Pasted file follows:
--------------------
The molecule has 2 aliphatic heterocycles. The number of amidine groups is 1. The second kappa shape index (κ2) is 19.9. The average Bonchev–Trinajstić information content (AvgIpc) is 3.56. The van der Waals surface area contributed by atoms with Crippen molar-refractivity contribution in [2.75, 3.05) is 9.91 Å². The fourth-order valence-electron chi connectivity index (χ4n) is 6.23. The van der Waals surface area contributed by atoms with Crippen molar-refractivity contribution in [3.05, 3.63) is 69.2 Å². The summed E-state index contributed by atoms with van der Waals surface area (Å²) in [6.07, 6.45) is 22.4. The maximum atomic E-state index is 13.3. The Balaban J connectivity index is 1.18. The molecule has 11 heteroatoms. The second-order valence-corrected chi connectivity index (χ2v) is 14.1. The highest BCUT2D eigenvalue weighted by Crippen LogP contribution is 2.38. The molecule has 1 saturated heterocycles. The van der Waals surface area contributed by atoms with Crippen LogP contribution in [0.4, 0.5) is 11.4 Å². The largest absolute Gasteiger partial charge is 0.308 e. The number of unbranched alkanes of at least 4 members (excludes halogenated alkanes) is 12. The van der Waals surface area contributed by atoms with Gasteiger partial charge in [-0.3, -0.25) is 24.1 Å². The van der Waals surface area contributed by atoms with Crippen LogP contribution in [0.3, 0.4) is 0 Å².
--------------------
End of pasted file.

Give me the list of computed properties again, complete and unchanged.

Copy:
The molecule has 2 aliphatic heterocycles. The number of amidine groups is 1. The second kappa shape index (κ2) is 19.9. The average Bonchev–Trinajstić information content (AvgIpc) is 3.56. The van der Waals surface area contributed by atoms with Crippen molar-refractivity contribution in [2.75, 3.05) is 9.91 Å². The fourth-order valence-electron chi connectivity index (χ4n) is 6.23. The van der Waals surface area contributed by atoms with Crippen molar-refractivity contribution in [3.05, 3.63) is 69.2 Å². The summed E-state index contributed by atoms with van der Waals surface area (Å²) in [6.07, 6.45) is 22.4. The maximum atomic E-state index is 13.3. The Balaban J connectivity index is 1.18. The molecule has 11 heteroatoms. The second-order valence-corrected chi connectivity index (χ2v) is 14.1. The highest BCUT2D eigenvalue weighted by Crippen LogP contribution is 2.38. The molecule has 1 saturated heterocycles. The van der Waals surface area contributed by atoms with Crippen LogP contribution in [0.4, 0.5) is 11.4 Å². The largest absolute Gasteiger partial charge is 0.308 e. The number of unbranched alkanes of at least 4 members (excludes halogenated alkanes) is 12. The van der Waals surface area contributed by atoms with Gasteiger partial charge in [-0.3, -0.25) is 24.1 Å². The van der Waals surface area contributed by atoms with Crippen LogP contribution in [0.3, 0.4) is 0 Å².